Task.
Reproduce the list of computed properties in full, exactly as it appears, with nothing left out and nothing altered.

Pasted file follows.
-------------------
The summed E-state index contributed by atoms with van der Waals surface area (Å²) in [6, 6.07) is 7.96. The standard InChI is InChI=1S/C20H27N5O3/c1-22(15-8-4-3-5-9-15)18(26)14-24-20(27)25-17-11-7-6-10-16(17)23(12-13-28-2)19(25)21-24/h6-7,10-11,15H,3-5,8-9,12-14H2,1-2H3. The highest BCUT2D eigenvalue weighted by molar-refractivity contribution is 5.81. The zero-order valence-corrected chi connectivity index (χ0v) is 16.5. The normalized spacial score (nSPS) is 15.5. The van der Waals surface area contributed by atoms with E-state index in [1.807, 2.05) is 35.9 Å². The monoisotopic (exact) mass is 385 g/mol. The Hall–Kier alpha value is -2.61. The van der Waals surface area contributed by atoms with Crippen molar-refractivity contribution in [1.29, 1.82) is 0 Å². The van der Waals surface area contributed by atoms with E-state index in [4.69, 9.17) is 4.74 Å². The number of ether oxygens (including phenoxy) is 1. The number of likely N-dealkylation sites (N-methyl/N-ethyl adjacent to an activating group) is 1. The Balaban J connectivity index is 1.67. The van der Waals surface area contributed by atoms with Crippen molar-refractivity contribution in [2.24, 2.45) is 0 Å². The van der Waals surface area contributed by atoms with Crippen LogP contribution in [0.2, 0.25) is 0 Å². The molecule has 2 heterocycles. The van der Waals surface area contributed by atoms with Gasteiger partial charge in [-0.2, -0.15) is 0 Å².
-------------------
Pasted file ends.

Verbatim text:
The summed E-state index contributed by atoms with van der Waals surface area (Å²) in [6, 6.07) is 7.96. The standard InChI is InChI=1S/C20H27N5O3/c1-22(15-8-4-3-5-9-15)18(26)14-24-20(27)25-17-11-7-6-10-16(17)23(12-13-28-2)19(25)21-24/h6-7,10-11,15H,3-5,8-9,12-14H2,1-2H3. The highest BCUT2D eigenvalue weighted by molar-refractivity contribution is 5.81. The zero-order valence-corrected chi connectivity index (χ0v) is 16.5. The normalized spacial score (nSPS) is 15.5. The van der Waals surface area contributed by atoms with E-state index in [1.807, 2.05) is 35.9 Å². The monoisotopic (exact) mass is 385 g/mol. The Hall–Kier alpha value is -2.61. The van der Waals surface area contributed by atoms with Crippen molar-refractivity contribution in [1.29, 1.82) is 0 Å². The van der Waals surface area contributed by atoms with E-state index in [4.69, 9.17) is 4.74 Å². The number of ether oxygens (including phenoxy) is 1. The number of likely N-dealkylation sites (N-methyl/N-ethyl adjacent to an activating group) is 1. The Balaban J connectivity index is 1.67. The van der Waals surface area contributed by atoms with Crippen molar-refractivity contribution in [2.24, 2.45) is 0 Å². The van der Waals surface area contributed by atoms with Crippen LogP contribution in [0.2, 0.25) is 0 Å². The molecule has 2 heterocycles. The van der Waals surface area contributed by atoms with Gasteiger partial charge in [-0.2, -0.15) is 0 Å².